• Any economic benefit that may be derived from appreciation in the value of the digital asset is incidental to obtaining the right to use it for its intended functionality;
  • The Digital Asset is marketed in a manner that emphasizes its functionality and not the potential for the increase in its market value;
  • Potential purchasers can use the network and use (or have used) the Digital Asset for its intended functionality; or
  • Restrictions on the transferability of the Digital Asset are consistent with the asset’s use and not with facilitating a speculative market.


The Framework also expanded on this definition stating, “the lack of monetary consideration for digital assets, such as those distributed via a so-called ‘air-drop,’ does not mean that the investment of money prong is not satisfied; therefore, an airdrop may constitute a sale or distribution of securities.”[27]

In enforcement actions against and Munchee, two blockchain based projects, the SEC has only analyzed the “investment of money” prong of the Howey Test in passing, most significantly noting that an “investment of money” need not be in the form of cash and can be in the form of cryptocurrency.[28] In the case of, the management team explicitly stated that the tokens conferred ownership and voting rights, that the entity would be run as a for-profit entity, and that buying tokens was comparable to buying shares in a company and getting dividends.[29] Meanwhile in the case of Munchee, the company made public statements or endorsed other peoples public statements that touted the opportunity to profit from purchasing the tokens, promised to make sure the token would be tradable on a number of US-based exchanges within 30 days of the offering, and promised to buy and sell Munchee Tokens using its retained holdings to ensure there was a liquid secondary market for the Tokens.[30]

Common Enterprise

In the Framework, the SEC noted that when evaluating Digital Assets, the regulatory agency typically finds that a “common enterprise” exists in the overwhelming majority of circumstances.[31] However, Federal courts are in disagreement over the analytical approach to determining whether a common enterprise exists. A number of circuits have chosen to apply the “horizontal commonality”[32] test, while others have chosen to use the “broad vertical commonality,” or the “narrow vertical commonality tests.”

In Revak v. SEC Realty Corp., the SCOTUS described horizontal commonality as “the tying of each individual investor’s fortunes to the fortunes of the other investors by the pooling of assets, usually combined with the pro-rata distribution of profits.”[33] The broad vertical approach finds a common enterprise if the success of an investor depends on a promoter’s expertise, while the narrow approach finds a common enterprise if there is a correlation between the fortunes of an investor and of a promoter.[34] The Framework acknowledges, but ultimately dismisses, these two tests, stating that “[t]he SEC does not specifically require either horizontal or vertical commonality, and states that generally, investments in digital assets constitute investments in a common enterprise because the fortunes of digital asset purchasers have been linked to each other or to the success of the promoter’s efforts.”[35] Given the Framework’s extremely broad approach, it is safe to assume that meeting any test, vertical or horizontal, would suffice for a finding of the existence of a common enterprise.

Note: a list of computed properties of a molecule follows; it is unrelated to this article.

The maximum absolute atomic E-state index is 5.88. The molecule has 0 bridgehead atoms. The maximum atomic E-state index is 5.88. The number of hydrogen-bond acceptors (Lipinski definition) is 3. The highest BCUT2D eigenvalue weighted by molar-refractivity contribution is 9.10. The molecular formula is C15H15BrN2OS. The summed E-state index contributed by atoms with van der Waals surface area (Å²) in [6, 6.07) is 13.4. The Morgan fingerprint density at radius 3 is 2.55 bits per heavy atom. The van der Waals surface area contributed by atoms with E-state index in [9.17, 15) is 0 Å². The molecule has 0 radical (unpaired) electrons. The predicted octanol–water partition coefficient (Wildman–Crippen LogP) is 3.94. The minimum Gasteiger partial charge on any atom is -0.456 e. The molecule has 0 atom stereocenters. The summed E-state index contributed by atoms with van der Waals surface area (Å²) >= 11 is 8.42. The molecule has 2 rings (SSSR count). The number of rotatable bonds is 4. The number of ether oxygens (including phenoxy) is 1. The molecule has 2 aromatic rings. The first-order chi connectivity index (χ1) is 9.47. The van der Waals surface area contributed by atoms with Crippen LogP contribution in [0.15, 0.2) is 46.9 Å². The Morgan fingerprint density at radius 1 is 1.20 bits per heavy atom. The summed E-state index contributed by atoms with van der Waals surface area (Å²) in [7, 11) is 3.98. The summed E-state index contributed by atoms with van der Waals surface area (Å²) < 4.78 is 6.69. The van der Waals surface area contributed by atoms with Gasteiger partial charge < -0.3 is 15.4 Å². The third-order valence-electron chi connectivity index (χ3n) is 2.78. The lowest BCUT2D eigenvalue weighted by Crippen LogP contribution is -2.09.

Reasonable Expectation of Profit Derived from the Efforts of Others.

Per the Framework, the primary concern that the SEC (or any regulatory body) evaluates when analyzing a digital asset pursuant to the Howey Test “is whether a purchaser has a reasonable expectation of profits (or other financial returns) derived from the efforts of others.”[36]

When evaluating reasonable expectation of profit exists, SCOTUS has held in United Housing v. Forman that where a purchaser is not “attracted solely by the prospects of a return on his investment . . . [but] is motivated by a desire to use or consume the item purchased, . . . the securities laws do not apply.”[37] Typically, an investor is led to expect profits when there is an expectation of capital appreciation stemming from the development of the initial investment or an anticipated participation in earnings resulting from the use of investor funds.[38] “Profits can be . . . capital appreciation resulting from the development of the initial investment or business enterprise or a participation in earnings resulting from the use of purchasers’ funds,”[39] but exclude “[p]rice appreciation resulting solely from external market forces (such as general inflationary trends or the economy) impacting the supply and demand for an underlying asset.”